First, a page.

This is why extinguishing a Li-Ion battery fire can be a difficult job for the firefighters. Often, the fire reignites after it appears to have been put out. This is why electric vehicles are usually submerged in water tanks when they catch fire. In the case of the fire that erupted at the Rivian plant, the defective battery pack was not even installed on a vehicle. According to local media and firefighter reports, the battery was being tested in the battery repair area of the plant when the thermal runaway occurred.
“Firefighters connected hoses to standpipes inside the building and extinguished the battery pack fire and then continued to flow water on the pack to keep it cool to prevent further thermal runaway from occurring,” writes the report. “Once the battery pack was extinguished and cooled, firefighters moved the fire-damaged battery outside of the plant and began ventilating the smoke from the building. Once outside, firefighters continued to cool the pack with water until it was released to Rivian engineers for investigation and disassembly.”
Luckily, no injuries were reported to employees or firefighters, and the fire did not involve any vehicle or production equipment. According to the Normal Fire Department, the only damage was to the battery pack, the carrier, and the test booth equipment. This is, however, the third time that firefighters have had to respond to a fire at Rivian’s plant since the beginning of production last year.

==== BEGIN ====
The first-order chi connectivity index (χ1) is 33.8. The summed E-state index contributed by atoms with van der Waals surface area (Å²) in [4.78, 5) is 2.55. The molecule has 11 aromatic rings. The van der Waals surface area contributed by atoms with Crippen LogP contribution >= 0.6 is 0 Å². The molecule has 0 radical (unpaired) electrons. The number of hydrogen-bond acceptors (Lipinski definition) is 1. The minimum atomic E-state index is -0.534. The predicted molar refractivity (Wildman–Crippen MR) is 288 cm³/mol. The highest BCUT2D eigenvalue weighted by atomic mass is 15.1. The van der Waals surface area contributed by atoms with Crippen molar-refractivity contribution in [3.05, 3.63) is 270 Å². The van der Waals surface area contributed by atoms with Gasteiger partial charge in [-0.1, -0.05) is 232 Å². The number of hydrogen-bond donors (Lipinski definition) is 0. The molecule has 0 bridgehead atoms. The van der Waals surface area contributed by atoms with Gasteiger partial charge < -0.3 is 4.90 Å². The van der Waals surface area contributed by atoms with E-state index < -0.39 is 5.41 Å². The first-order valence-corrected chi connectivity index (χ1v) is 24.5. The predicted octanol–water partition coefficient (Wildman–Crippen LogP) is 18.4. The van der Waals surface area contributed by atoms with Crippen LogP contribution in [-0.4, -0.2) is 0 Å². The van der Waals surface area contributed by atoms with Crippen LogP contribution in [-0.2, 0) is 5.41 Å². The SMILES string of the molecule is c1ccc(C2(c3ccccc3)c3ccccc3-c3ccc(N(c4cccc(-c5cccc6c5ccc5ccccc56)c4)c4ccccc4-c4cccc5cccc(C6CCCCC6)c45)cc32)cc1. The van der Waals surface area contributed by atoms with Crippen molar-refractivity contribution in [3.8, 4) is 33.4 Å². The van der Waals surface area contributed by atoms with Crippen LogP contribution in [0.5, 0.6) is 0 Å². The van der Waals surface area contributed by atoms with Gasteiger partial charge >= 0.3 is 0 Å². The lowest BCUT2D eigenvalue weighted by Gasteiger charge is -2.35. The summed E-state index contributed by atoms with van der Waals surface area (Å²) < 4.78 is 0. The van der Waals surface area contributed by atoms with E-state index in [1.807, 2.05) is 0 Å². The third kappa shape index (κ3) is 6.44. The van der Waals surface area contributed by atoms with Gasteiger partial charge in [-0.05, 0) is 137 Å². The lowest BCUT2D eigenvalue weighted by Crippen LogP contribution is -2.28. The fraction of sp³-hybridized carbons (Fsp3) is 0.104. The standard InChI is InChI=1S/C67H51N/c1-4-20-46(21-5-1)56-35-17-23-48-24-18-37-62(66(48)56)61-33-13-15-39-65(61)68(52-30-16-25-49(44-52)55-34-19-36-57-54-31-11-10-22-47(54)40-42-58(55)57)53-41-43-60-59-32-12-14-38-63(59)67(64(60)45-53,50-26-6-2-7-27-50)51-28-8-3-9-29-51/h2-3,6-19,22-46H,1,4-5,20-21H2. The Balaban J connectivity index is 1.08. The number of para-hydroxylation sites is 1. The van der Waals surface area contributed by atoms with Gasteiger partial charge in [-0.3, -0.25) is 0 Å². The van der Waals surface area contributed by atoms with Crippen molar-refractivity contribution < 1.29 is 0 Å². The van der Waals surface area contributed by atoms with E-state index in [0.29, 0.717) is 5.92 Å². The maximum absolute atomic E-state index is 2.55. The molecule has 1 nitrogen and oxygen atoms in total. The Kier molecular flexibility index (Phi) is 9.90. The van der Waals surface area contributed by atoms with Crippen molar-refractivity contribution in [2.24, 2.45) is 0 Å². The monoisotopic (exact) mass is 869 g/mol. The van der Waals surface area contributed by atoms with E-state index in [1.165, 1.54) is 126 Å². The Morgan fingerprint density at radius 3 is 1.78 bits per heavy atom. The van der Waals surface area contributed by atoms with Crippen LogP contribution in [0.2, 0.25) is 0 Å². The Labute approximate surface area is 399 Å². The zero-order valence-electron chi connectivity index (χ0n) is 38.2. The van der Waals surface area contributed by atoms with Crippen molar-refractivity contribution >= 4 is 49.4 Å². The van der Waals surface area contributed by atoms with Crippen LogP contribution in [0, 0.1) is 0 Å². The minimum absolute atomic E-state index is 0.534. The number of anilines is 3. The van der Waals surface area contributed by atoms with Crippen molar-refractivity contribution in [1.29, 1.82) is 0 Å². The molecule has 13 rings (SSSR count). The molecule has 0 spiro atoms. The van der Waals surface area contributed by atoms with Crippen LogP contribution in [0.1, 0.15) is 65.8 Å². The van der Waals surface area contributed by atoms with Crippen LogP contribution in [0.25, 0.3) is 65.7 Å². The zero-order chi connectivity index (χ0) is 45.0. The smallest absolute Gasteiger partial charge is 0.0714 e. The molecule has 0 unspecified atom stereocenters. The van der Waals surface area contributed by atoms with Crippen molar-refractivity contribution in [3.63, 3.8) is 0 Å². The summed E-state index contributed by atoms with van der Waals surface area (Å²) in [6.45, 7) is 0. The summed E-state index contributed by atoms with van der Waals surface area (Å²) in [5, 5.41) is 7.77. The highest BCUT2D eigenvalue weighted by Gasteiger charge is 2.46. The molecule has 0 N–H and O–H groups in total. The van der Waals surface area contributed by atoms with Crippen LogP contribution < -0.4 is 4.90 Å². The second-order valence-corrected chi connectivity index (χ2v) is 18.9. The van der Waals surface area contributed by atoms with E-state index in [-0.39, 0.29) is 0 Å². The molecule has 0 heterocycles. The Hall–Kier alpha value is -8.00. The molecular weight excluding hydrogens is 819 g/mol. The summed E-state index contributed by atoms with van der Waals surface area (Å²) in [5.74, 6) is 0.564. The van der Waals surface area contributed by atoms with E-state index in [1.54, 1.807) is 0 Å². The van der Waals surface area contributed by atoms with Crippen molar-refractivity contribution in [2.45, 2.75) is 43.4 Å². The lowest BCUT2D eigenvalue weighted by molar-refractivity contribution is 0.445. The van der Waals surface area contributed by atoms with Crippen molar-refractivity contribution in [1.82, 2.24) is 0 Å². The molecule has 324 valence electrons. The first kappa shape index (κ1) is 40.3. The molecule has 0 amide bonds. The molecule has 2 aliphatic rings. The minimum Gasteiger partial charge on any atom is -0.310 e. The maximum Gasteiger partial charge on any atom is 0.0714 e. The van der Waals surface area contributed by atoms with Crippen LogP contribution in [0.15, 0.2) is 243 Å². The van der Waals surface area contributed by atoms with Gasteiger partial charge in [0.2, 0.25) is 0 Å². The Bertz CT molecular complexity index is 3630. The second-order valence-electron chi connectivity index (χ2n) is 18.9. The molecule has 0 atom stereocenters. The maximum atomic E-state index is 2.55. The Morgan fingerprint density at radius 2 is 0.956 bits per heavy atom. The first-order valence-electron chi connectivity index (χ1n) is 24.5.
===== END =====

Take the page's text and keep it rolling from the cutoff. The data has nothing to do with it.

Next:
The first incident was reported in October 2021, when another fire started in the automated battery assembly area. Then, in February 2022, a vehicle caught fire inside the plant, though the sprinkler system prevented it from spreading. In an unrelated accident, an R1T truck caught fire the same month after hitting a pole in Irvine, California, showing just how unstable these batteries are.